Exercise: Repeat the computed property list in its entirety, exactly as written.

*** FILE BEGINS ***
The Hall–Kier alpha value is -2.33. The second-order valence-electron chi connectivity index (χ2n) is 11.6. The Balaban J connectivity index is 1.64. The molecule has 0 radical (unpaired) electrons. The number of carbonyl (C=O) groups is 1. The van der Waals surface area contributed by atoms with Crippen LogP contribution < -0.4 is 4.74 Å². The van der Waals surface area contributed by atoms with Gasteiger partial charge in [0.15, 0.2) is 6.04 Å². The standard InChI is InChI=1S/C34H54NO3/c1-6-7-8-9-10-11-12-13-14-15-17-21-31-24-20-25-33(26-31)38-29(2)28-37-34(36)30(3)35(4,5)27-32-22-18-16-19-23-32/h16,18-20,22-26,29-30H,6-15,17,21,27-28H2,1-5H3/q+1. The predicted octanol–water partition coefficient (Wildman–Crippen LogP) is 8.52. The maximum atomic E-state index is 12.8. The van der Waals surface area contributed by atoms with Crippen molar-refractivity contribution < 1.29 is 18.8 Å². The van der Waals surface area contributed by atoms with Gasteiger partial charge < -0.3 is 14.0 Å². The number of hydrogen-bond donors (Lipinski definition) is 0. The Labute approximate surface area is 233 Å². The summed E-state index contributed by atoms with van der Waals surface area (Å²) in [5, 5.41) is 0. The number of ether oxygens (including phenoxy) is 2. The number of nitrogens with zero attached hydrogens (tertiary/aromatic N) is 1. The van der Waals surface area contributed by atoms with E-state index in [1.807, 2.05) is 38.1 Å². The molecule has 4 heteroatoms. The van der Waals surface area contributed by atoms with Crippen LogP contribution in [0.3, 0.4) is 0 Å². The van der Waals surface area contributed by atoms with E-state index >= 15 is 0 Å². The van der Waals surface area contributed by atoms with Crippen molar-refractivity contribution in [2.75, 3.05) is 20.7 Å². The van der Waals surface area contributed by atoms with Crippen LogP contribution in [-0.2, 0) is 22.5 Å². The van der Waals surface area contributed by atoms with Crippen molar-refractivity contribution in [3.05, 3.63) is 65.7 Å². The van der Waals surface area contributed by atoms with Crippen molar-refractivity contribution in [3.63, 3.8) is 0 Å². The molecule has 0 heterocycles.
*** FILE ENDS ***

The Hall–Kier alpha value is -2.33. The second-order valence-electron chi connectivity index (χ2n) is 11.6. The Balaban J connectivity index is 1.64. The molecule has 0 radical (unpaired) electrons. The number of carbonyl (C=O) groups is 1. The van der Waals surface area contributed by atoms with Crippen LogP contribution < -0.4 is 4.74 Å². The van der Waals surface area contributed by atoms with Gasteiger partial charge in [0.15, 0.2) is 6.04 Å². The standard InChI is InChI=1S/C34H54NO3/c1-6-7-8-9-10-11-12-13-14-15-17-21-31-24-20-25-33(26-31)38-29(2)28-37-34(36)30(3)35(4,5)27-32-22-18-16-19-23-32/h16,18-20,22-26,29-30H,6-15,17,21,27-28H2,1-5H3/q+1. The predicted octanol–water partition coefficient (Wildman–Crippen LogP) is 8.52. The maximum atomic E-state index is 12.8. The van der Waals surface area contributed by atoms with Crippen molar-refractivity contribution < 1.29 is 18.8 Å². The van der Waals surface area contributed by atoms with Gasteiger partial charge < -0.3 is 14.0 Å². The number of hydrogen-bond donors (Lipinski definition) is 0. The Labute approximate surface area is 233 Å². The summed E-state index contributed by atoms with van der Waals surface area (Å²) in [5, 5.41) is 0. The number of ether oxygens (including phenoxy) is 2. The number of nitrogens with zero attached hydrogens (tertiary/aromatic N) is 1. The van der Waals surface area contributed by atoms with E-state index in [1.807, 2.05) is 38.1 Å². The molecule has 4 heteroatoms. The van der Waals surface area contributed by atoms with Crippen LogP contribution in [0.3, 0.4) is 0 Å². The van der Waals surface area contributed by atoms with E-state index >= 15 is 0 Å². The van der Waals surface area contributed by atoms with Crippen molar-refractivity contribution in [2.75, 3.05) is 20.7 Å². The van der Waals surface area contributed by atoms with Crippen LogP contribution in [-0.2, 0) is 22.5 Å². The van der Waals surface area contributed by atoms with Crippen molar-refractivity contribution in [3.05, 3.63) is 65.7 Å². The van der Waals surface area contributed by atoms with Crippen molar-refractivity contribution in [3.63, 3.8) is 0 Å². The molecule has 0 heterocycles.